This concern about the relation between weak willed actions and non-autonomous actions is central to Nomy Arpaly's paper, although she frames most of her discussion in different terms. She argues that theories in philosophy of mind about the true self, identification, and the like tend not to provide a theory of autonomy that is directly related to moral responsibility. That is to say, theories such as those of Frankfurt or Velleman do not equate autonomous actions with those for which the agents are morally responsible. On their views, people can act without autonomy and yet still be morally responsible for their actions. Arpaly nicely excludes a possible loophole in this, for those who wish to draw a distinction between being directly and indirectly morally responsible. Suppose one loses patience with a friend and snaps at her: on a Frankfurtian theory, one may not identify with the emotion behind that action, yet one can still be morally responsible for one's rudeness. One could try to explain the link between the theory of autonomy and the moral responsibility by saying that one is indirectly morally responsible for one's rudeness because even though one was not autonomously rude, one should still have made an effort not to be rude, and could have counted to ten and regained one's patience. Arpaly says that such an approach will not be successful in all or even most cases, because in most cases we have little control over our characters, and often there are no easily available "counting to ten" tools that can get us to get us to act more in accordance with our values. Thus, Arpaly make a convincing case that these theories of autonomy have little to do with moral responsibility. She further argues at the end of the paper that while they are interesting, it isn't really clear what those theories are about. That's to say, once the practical link to moral responsibility is severed, it seems that the different theories of autonomy may just be talking past each other, defining terms in different ways, and thus failing to even disagree with each other. Arpaly's paper is one of the clearest and most provocative in the collection.
Indeed, so successful and eloquent is Arpaly's paper that other papers suffer in comparison. The following three papers by Marina Oshana, Michael McKenna and Ishtiyaque Haji all address the relation between autonomy and moral responsibility, with particular relation to the question of free will, determinism, and having alternate possible actions from the one that the agent actually performed. Oshana argues that one can be autonomous in a deterministic world. McKenna argues that moral responsibility and autonomous agency are logically independent concepts, and so one can have one without the other. Haji argues that alternate possibilities are not required for moral responsibility or autonomy. One has to be particularly enthusiastic about the contemporary debates over free will, determinism and alternate possibilities in order to grapple with their papers. It may be that there are strong arguments amid the rush of technical definitions, thought experiments concerning bizarre hypothetical scenarios, and copious footnotes (McKenna has 55 footnotes for 22 page paper), but it is not an inspiring way of doing philosophy. Most of the careful readers of these papers will probably be the philosophers mentioned in the footnotes.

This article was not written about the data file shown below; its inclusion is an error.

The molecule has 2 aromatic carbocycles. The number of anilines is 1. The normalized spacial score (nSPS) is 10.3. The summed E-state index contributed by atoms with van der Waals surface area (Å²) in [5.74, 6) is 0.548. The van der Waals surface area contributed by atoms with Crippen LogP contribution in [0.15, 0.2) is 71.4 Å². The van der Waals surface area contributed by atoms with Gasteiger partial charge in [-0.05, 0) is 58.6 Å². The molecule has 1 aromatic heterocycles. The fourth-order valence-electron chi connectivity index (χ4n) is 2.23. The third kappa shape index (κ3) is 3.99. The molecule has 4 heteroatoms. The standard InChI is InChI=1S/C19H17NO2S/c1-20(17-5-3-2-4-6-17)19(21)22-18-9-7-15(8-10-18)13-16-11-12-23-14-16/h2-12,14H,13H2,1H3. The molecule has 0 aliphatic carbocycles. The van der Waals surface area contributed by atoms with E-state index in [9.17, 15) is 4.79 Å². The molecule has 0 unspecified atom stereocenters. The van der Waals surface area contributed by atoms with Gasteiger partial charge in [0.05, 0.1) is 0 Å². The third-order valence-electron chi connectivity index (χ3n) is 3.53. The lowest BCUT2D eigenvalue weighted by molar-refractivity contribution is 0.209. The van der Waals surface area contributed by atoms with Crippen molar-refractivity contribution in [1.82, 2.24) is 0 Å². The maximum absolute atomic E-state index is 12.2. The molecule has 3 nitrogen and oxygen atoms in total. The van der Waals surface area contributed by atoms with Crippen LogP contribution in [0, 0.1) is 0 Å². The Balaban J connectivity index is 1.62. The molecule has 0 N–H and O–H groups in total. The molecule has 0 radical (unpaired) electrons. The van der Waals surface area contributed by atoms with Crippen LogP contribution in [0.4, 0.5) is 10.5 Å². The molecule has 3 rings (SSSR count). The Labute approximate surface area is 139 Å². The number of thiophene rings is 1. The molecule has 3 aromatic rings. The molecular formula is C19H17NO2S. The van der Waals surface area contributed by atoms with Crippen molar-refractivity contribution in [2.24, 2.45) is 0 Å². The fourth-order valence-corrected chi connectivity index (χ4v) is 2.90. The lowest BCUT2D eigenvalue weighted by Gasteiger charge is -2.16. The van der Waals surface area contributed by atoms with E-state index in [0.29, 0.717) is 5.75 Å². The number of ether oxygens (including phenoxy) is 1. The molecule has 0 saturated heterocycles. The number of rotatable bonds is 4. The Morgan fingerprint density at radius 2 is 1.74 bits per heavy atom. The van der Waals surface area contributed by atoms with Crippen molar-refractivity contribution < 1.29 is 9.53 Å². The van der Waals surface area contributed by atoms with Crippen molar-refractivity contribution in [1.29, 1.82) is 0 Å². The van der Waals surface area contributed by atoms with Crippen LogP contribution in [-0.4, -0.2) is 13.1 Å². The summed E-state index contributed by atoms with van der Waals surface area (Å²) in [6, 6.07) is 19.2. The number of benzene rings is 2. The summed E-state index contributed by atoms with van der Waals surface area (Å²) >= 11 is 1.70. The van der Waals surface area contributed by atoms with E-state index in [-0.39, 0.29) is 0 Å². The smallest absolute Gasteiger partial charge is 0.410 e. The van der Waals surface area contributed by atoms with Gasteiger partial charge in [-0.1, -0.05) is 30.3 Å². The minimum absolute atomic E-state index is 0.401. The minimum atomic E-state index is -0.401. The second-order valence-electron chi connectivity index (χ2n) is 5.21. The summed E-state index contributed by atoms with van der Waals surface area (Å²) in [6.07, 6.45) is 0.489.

Susan Wolf brings the level of writing up with a paper summarizing the ideas in her 1990 book Freedom Within Reason. She sets out different views of moral responsibility: the Autonomy View, the Real Self View, and the Reason View. The Autonomy View equates autonomy with moral responsibility. The Real Self View distinguishes between different kinds of motivations we have for actions, and labels some of them as authentic. Those are the ones for which we are morally responsible. The Reason View holds that one is morally responsible if one has the capacity to rationally appreciate morality and understand what is wrong with wrong actions, and one is not morally responsible if one lacks that ability. This view assumes a strong moral realism and also takes a Kantian approach to linking moral appreciation with rationality. She points out the problems with the first two views and the advantages of the latter view. It is a helpful paper for anyone wanting an introduction to Wolf's theories, which deserve serious consideration.
The final section addresses the debates about autonomy in political theory and applied ethics. John Christman points out that there's very little interaction between the philosophical discussion of the nature of autonomy in political theory and that in moral psychology and philosophy of mind. Christman explores analyses of autonomy from liberalism and sets out some criticisms that have been made, especially from political perfectionists. Thomas May goes over familiar ground in his paper about the criticisms of the concept of autonomy in bioethics, setting out the views of communitarians and feminists. The criticism derives from a concern that the standard understanding of autonomy in bioethics is too narrow, and does not appreciate the way an individual is situated in a community. Tom Beauchamp's paper is especially useful in addressing the connection between metaphysical and moral theories of autonomy, and like Arpaly, he argues for the priority of the moral conceptions over the metaphysical ones. R.G. Grey considers the relevance of autonomy and nonautonomy for animal rights, and points out that no theory of autonomy will give the result that all humans are autonomous and no non-human animals are autonomous. This aids his argument for accepting the moral status of non-human animals, showing difficulty in morally distinguishing between seriously impaired humans and other animals.
In summary, Personal Autonomy is mainly aimed at professional philosophers and graduate students working on autonomy. Some papers will serve as introductions to well-known positions, and could be used in undergraduate philosophy courses. Others are much more specialized, and advance existing debates. The book gives no indication that the philosophical debates about autonomy are likely to achieve a resolution, but they do show how the debates have progressed in the last few decades. The persistent method of using thought experiments and appealing to intuition that runs through a large number of papers gets surprisingly little scrutiny, although several authors do comment on the unreliability of pre-theoretical intuitions and address what a theory of autonomy is meant to achieve. If, as Tom Beauchamp points out, our ordinary concept of autonomy is vague, then there's little point in trying to capture our variable intuitions in a philosophical theory: rather, some other grounds need to be given for adopting one or other view. The main candidate that arises in this collection is a theory of autonomy that will fit with our ethical practices of finding people praiseworthy and blameworthy. However, we should also note that there's considerable variation in our moral intuitions and the moral theories philosophers advocate, so the link to morality will not settle debates over autonomy. Yet the book makes a strong case that autonomy is a central concept in our self-understanding, so further philosophical scrutiny of it is worthwhile.
© 2008 Christian Perring
Christian Perring, Associate Professor of Philosophy, Dowling College, New York.